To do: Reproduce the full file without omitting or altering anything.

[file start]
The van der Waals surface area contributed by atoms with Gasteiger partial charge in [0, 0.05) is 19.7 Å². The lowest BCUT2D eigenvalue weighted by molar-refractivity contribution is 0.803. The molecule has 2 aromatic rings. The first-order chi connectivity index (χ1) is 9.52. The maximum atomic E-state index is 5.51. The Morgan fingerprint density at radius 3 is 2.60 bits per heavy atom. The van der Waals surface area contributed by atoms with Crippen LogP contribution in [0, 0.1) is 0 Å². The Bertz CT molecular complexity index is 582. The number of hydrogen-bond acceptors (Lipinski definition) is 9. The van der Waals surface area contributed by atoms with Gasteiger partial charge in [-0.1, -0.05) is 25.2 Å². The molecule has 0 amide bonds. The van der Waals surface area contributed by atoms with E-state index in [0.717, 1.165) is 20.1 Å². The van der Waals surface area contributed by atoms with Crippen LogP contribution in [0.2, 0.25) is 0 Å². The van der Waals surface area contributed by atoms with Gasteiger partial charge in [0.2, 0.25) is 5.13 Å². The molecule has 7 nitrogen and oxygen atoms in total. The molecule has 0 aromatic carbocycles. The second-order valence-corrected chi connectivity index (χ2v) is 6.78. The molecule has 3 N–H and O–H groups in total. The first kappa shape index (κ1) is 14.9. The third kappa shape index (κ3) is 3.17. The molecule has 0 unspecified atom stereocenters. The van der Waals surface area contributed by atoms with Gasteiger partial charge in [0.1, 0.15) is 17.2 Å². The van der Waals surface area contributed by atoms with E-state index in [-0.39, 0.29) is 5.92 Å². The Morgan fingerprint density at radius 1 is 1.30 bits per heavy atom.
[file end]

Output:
The van der Waals surface area contributed by atoms with Gasteiger partial charge in [0, 0.05) is 19.7 Å². The lowest BCUT2D eigenvalue weighted by molar-refractivity contribution is 0.803. The molecule has 2 aromatic rings. The first-order chi connectivity index (χ1) is 9.52. The maximum atomic E-state index is 5.51. The Morgan fingerprint density at radius 3 is 2.60 bits per heavy atom. The van der Waals surface area contributed by atoms with Crippen LogP contribution in [0, 0.1) is 0 Å². The Bertz CT molecular complexity index is 582. The number of hydrogen-bond acceptors (Lipinski definition) is 9. The van der Waals surface area contributed by atoms with Gasteiger partial charge in [-0.1, -0.05) is 25.2 Å². The molecule has 0 amide bonds. The van der Waals surface area contributed by atoms with E-state index in [0.717, 1.165) is 20.1 Å². The van der Waals surface area contributed by atoms with Crippen LogP contribution in [0.2, 0.25) is 0 Å². The van der Waals surface area contributed by atoms with Gasteiger partial charge in [0.2, 0.25) is 5.13 Å². The molecule has 7 nitrogen and oxygen atoms in total. The molecule has 0 aromatic carbocycles. The second-order valence-corrected chi connectivity index (χ2v) is 6.78. The molecule has 3 N–H and O–H groups in total. The first kappa shape index (κ1) is 14.9. The third kappa shape index (κ3) is 3.17. The molecule has 0 unspecified atom stereocenters. The van der Waals surface area contributed by atoms with Gasteiger partial charge in [0.1, 0.15) is 17.2 Å². The van der Waals surface area contributed by atoms with E-state index in [-0.39, 0.29) is 5.92 Å². The Morgan fingerprint density at radius 1 is 1.30 bits per heavy atom.